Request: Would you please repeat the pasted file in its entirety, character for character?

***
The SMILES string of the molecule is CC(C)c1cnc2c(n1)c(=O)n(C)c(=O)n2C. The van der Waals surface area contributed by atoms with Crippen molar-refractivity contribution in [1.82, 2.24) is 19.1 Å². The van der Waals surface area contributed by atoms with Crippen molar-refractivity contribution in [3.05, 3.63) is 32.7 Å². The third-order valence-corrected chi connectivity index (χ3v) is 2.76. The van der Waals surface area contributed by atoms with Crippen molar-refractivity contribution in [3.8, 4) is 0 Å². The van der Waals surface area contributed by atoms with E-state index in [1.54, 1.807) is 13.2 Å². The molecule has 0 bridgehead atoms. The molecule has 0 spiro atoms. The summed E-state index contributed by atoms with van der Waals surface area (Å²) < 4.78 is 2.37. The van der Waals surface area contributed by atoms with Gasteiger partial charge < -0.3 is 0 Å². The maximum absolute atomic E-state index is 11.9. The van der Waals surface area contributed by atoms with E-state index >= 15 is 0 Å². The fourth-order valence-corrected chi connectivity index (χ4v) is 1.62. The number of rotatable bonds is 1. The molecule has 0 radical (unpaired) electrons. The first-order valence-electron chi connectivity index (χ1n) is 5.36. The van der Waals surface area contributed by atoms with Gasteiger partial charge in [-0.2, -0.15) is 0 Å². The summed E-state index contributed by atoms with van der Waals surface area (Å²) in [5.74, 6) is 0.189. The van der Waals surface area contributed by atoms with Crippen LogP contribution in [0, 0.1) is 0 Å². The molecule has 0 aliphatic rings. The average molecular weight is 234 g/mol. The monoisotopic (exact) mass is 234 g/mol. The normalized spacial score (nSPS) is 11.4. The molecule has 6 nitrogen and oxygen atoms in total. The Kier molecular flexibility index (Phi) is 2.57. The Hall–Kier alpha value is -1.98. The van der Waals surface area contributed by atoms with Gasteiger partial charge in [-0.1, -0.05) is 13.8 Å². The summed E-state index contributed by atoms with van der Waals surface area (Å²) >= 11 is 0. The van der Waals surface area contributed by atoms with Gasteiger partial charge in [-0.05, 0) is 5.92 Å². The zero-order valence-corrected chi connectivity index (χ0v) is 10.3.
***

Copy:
The SMILES string of the molecule is CC(C)c1cnc2c(n1)c(=O)n(C)c(=O)n2C. The van der Waals surface area contributed by atoms with Crippen molar-refractivity contribution in [1.82, 2.24) is 19.1 Å². The van der Waals surface area contributed by atoms with Crippen molar-refractivity contribution in [3.05, 3.63) is 32.7 Å². The third-order valence-corrected chi connectivity index (χ3v) is 2.76. The van der Waals surface area contributed by atoms with Crippen molar-refractivity contribution in [3.8, 4) is 0 Å². The van der Waals surface area contributed by atoms with E-state index in [1.54, 1.807) is 13.2 Å². The molecule has 0 bridgehead atoms. The molecule has 0 spiro atoms. The summed E-state index contributed by atoms with van der Waals surface area (Å²) < 4.78 is 2.37. The van der Waals surface area contributed by atoms with Gasteiger partial charge < -0.3 is 0 Å². The maximum absolute atomic E-state index is 11.9. The van der Waals surface area contributed by atoms with E-state index >= 15 is 0 Å². The fourth-order valence-corrected chi connectivity index (χ4v) is 1.62. The number of rotatable bonds is 1. The molecule has 0 radical (unpaired) electrons. The first-order valence-electron chi connectivity index (χ1n) is 5.36. The van der Waals surface area contributed by atoms with Gasteiger partial charge in [-0.2, -0.15) is 0 Å². The summed E-state index contributed by atoms with van der Waals surface area (Å²) in [5.74, 6) is 0.189. The van der Waals surface area contributed by atoms with Crippen LogP contribution in [0, 0.1) is 0 Å². The molecule has 0 aliphatic rings. The average molecular weight is 234 g/mol. The monoisotopic (exact) mass is 234 g/mol. The normalized spacial score (nSPS) is 11.4. The molecule has 6 nitrogen and oxygen atoms in total. The Kier molecular flexibility index (Phi) is 2.57. The Hall–Kier alpha value is -1.98. The van der Waals surface area contributed by atoms with Gasteiger partial charge in [-0.1, -0.05) is 13.8 Å². The summed E-state index contributed by atoms with van der Waals surface area (Å²) >= 11 is 0. The van der Waals surface area contributed by atoms with Gasteiger partial charge in [-0.05, 0) is 5.92 Å². The zero-order valence-corrected chi connectivity index (χ0v) is 10.3.